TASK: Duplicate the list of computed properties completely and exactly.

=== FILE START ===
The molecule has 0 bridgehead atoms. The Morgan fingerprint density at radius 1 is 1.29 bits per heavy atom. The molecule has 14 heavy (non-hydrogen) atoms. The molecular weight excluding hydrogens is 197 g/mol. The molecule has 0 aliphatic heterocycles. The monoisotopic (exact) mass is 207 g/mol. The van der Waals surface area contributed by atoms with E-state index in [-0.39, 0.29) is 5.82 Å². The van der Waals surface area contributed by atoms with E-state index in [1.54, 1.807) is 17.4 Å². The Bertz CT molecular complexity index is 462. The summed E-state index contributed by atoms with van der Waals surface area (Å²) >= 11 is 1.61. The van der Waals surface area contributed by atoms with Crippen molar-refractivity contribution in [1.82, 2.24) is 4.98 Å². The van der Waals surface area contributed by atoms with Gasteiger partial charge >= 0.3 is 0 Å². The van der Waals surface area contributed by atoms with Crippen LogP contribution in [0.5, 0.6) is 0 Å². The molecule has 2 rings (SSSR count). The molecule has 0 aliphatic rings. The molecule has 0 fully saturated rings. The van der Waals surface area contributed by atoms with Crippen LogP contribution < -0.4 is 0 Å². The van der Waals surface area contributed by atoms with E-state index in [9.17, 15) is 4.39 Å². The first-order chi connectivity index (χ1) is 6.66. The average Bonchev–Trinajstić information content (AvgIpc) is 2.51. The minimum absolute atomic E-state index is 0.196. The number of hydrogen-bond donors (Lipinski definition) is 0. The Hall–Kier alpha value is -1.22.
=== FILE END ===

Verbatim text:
The molecule has 0 bridgehead atoms. The Morgan fingerprint density at radius 1 is 1.29 bits per heavy atom. The molecule has 14 heavy (non-hydrogen) atoms. The molecular weight excluding hydrogens is 197 g/mol. The molecule has 0 aliphatic heterocycles. The monoisotopic (exact) mass is 207 g/mol. The van der Waals surface area contributed by atoms with E-state index in [-0.39, 0.29) is 5.82 Å². The van der Waals surface area contributed by atoms with E-state index in [1.54, 1.807) is 17.4 Å². The Bertz CT molecular complexity index is 462. The summed E-state index contributed by atoms with van der Waals surface area (Å²) >= 11 is 1.61. The van der Waals surface area contributed by atoms with Crippen molar-refractivity contribution in [1.82, 2.24) is 4.98 Å². The van der Waals surface area contributed by atoms with Gasteiger partial charge >= 0.3 is 0 Å². The van der Waals surface area contributed by atoms with Crippen LogP contribution in [0.5, 0.6) is 0 Å². The molecule has 2 rings (SSSR count). The molecule has 0 aliphatic rings. The molecule has 0 fully saturated rings. The van der Waals surface area contributed by atoms with Crippen LogP contribution < -0.4 is 0 Å². The van der Waals surface area contributed by atoms with E-state index in [9.17, 15) is 4.39 Å². The first-order chi connectivity index (χ1) is 6.66. The average Bonchev–Trinajstić information content (AvgIpc) is 2.51. The minimum absolute atomic E-state index is 0.196. The number of hydrogen-bond donors (Lipinski definition) is 0. The Hall–Kier alpha value is -1.22.